Las Vegas casino magnate Steve Wynn resigned Saturday as Republican National Committee finance chairman, amid published news reports about sexual misconduct, the RNC confirmed with Fox News.
"Today I accepted Steve Wynn’s resignation as Republican National Committee finance chair," RNC chairwoman Ronna McDaniel said.
Wynn’s resignation was reported first by Politico.
The news comes amid a report Friday from The Wall Street Journal saying dozens of women accused the 74-year-old businessman of sexual misconduct and more than 150 others spoke out against him.
Following word of his resignation, Politico obtained a statement from Wynn, confirming the news. Wynn refers to the situation as a "distraction."
"Effective today I am resigning as Finance Chairman of the RNC," Wynn told the outlet. "The unbelievable success we have achieved must continue. The work we are doing to make America a better place is too important to be impaired by this distraction. I thank the President for the opportunity to serve and wish him continued success."
The casino mogul has been a generous Republican donor and was tapped to lead the RNC's fundraising effort by President Trump.
According to The Journal, Wynn denied the allegations against him, calling them "preposterous."
"The idea that I ever assaulted any woman is preposterous," Wynn told The Journal. "We find ourselves in a world where people can make allegations, regardless of truth, and a person is left with the choice of weathering insulting publicity or engaging in multiyear lawsuits. It is deplorable for anyone to find themselves in this situation."
One of the claims against him comes from a manicurist who alleged to The Journal that Wynn forced her to have sex with him in 2005. Following a manicure, the woman claimed that Wynn coerced her to remove her clothes and lie down on a massage table in his private suite.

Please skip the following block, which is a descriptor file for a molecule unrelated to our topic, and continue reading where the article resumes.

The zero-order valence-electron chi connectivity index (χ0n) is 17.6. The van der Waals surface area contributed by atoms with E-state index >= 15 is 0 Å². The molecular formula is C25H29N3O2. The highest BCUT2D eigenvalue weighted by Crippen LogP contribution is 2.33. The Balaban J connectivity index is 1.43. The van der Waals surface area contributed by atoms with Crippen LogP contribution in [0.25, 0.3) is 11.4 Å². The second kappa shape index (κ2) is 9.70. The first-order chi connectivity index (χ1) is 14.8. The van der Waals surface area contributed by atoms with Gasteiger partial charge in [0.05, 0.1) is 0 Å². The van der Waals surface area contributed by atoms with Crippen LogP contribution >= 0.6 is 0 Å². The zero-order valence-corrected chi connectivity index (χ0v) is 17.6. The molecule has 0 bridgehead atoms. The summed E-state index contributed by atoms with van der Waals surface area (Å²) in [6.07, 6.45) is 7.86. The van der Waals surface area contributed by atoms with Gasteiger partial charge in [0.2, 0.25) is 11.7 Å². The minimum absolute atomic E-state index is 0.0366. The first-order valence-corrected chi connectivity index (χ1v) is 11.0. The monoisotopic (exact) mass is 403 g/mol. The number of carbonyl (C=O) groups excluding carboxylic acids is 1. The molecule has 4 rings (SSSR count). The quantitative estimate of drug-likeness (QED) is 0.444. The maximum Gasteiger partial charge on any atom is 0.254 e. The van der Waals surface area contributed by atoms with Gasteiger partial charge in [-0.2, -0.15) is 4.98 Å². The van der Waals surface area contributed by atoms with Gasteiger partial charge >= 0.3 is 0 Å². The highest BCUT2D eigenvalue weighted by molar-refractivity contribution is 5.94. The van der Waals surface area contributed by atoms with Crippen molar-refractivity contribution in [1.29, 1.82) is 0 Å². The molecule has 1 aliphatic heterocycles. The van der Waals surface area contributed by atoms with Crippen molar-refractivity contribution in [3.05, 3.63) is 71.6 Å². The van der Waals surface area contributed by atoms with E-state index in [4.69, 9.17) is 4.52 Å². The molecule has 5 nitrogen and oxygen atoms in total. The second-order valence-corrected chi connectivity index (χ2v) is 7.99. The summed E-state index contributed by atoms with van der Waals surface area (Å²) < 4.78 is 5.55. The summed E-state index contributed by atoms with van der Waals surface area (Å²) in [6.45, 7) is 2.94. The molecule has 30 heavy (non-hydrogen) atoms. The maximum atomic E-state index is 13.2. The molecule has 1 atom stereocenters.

She said she told him she was married and reportedly tried to rebuff his alleged advances but ultimately complied, according to The Journal.
The manicurist later filed a complaint with the hotel's supervisor and reportedly received a $7.5 million settlement in a lawsuit with Wynn, the outlet said.
The Journal also spoke to a former massage therapist, who previously worked at the Wynn Las Vegas. She claimed the hotel owner would often book private appointments with her in his office suite and would allegedly expose himself to her on purpose, the outlet said. During one appointment, Wynn reportedly told her, "Just get this thing off of me."
In another session, Wynn allegedly told her to massage his penis to climax, she told The Journal. She said she felt obligated to comply because he was her boss. Following the end of each massage session, the former employee said she was paid $1,000 in cash - the same payment she had always received.
Awareness of Wynn's alleged behavior was reportedly common among employees, who would sometimes book fake appointments to help female staffers avoid him, according to the Journal. Some women would also reportedly hide in back rooms after finding out that Wynn was coming to the casino.
"Everybody was petrified," Jorgen Nielsen, a former artistic director at one of the hotel salons, told The Journal. Nielsen said he and othe remployees tried to report Wynn's alleged behaviors to high-level company executives, but "nobody was there to help us."
Wynn Resorts Ltd. said there had never been a complaint made about Wynn to the company's independent hotline for reporting harassment.
In addition to building the luxury Wynn and Encore resorts in Las Vegas, Wynn also built the Mirage, Treasure Island and the Bellagio.
Fox News' Morgan M. Evans and The Associated Press contributed to this report.